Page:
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Brazilian zouk dancing gaining popularity in the US

NORTH MIAMI BEACH, Fla. (AP) - Kendra Haynes stretches so far back that her long blonde hair touches the floor.

It is a Monday night in Miami and the hour is approaching midnight. At the C Lounge and Cigar Bar, Haynes and a small crowd dance Brazilian zouk, a partner dance with the closeness of tango, sensuality of bachata and quick turns reminiscent of salsa.

Haynes' partner dips her nearly all the way to the floor and up again. Then he spins her in circles and she rolls her neck around, hair following like a whip.

"It's really hard not to fall in love with zouk once you see it," Haynes said.

Zouk dance and music - born in the French Caribbean, adopted in Brazil and spread throughout Latin America and Europe - is now taking root in the United States.

Brazilian zouk classes and dance scenes can be found in cities stretching from Seattle to New York, and festivals featuring parties and top dancers are being held in Miami and Washington. A second annual zouk congress starting Thursday in Los Angeles is expected to draw hundreds.

"It's already huge in Europe, it's very big in Australia, all of South America," said Haynes, one of the first to give zouk classes in Miami. "The U.S. is just a little bit behind."

Zouk music began in the West Indies in the early 1980s. The band Kassav is widely credited with creating the first popular zouk songs. The group was formed in Paris and combined traditional Caribbean rhythms like gwo ka beats from Guadalupe, Haitian compas and Trinidadian calypso with synthesizers and drum machines.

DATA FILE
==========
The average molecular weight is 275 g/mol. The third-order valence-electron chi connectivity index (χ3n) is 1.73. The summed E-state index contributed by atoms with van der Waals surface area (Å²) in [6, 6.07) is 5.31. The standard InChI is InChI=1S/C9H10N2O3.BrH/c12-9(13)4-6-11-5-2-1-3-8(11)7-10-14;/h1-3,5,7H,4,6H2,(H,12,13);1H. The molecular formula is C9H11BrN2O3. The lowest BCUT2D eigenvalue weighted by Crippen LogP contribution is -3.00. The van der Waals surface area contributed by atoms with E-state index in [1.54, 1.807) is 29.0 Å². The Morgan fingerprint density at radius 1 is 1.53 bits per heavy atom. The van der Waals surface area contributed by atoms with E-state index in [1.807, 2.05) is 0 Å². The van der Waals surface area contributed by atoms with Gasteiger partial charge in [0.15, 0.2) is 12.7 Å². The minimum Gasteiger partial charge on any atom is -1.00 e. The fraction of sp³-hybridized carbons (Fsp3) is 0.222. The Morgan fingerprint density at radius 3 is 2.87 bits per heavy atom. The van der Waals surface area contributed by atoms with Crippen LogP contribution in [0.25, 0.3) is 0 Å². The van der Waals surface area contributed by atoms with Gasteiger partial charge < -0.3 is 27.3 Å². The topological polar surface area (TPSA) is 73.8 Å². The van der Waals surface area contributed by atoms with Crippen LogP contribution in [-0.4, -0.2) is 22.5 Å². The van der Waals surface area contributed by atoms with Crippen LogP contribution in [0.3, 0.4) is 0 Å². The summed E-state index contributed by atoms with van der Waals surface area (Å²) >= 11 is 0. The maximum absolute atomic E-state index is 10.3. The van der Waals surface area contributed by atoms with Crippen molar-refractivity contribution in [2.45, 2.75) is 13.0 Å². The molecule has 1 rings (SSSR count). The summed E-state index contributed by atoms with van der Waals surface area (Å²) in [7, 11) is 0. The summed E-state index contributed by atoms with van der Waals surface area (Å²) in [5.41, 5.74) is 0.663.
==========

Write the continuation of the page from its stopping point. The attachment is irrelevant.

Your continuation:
The word "zouk" is Antillean French Creole and means "party." The music quickly spread throughout the Caribbean and could also be heard on radios in northern Brazil. There, another music craze was taking place: Lambada and what would become known as the "forbidden dance" for its close, sensuous twirls and hip movements. By the early 1990s, however, lambada music had begun to fade. Adapting what they heard on the radio, Brazilians began dancing lambada-style moves to the slower-paced zouk music trickling in from their neighbors to the north.

"The music kind of died out," Chris McGowan, author of "The Brazilian Sound," said of lambada. "But the dance lived on."

Dancers kept many of the core elements of lambada, including flowing body movements and head rolls. While in the Caribbean, zouk is danced at two beats per measure, in Brazil, dancers adapted it to four beats per measure, allowing for a slight pause between some of the steps.

"It has the memory of lambada in it still," said Shani Mayer, a 28-year-old Israeli-born dancer who has organized both zouk congresses in Los Angeles.

Mayer discovered zouk as she was backpacking through South America. A trained dancer, she went to a social after an Afro-Brazilian dance class in the city of Porto Seguro - considered the birth place of Brazilian zouk - and took an instant liking to it. After her trip, she returned to Los Angeles in 2006, eager to continue building on what she'd learned, but couldn't find any studios that taught zouk.

Surfing YouTube video one day, she noticed an Israeli flag at a zouk congress in Brazil. In Israel, zouk was already being danced. She packed her bags and went to Israel to train.

"I don't think any other dance gives you that freedom," Mayer said. "And I like how the guy has complete control over the whole body, not just the feet, but the head, the arms, everything."

For more than a decade, zouk has been growing in seemingly unexpected places like the Czech Republic and Switzerland. Two zouk congresses are held in Holland each year.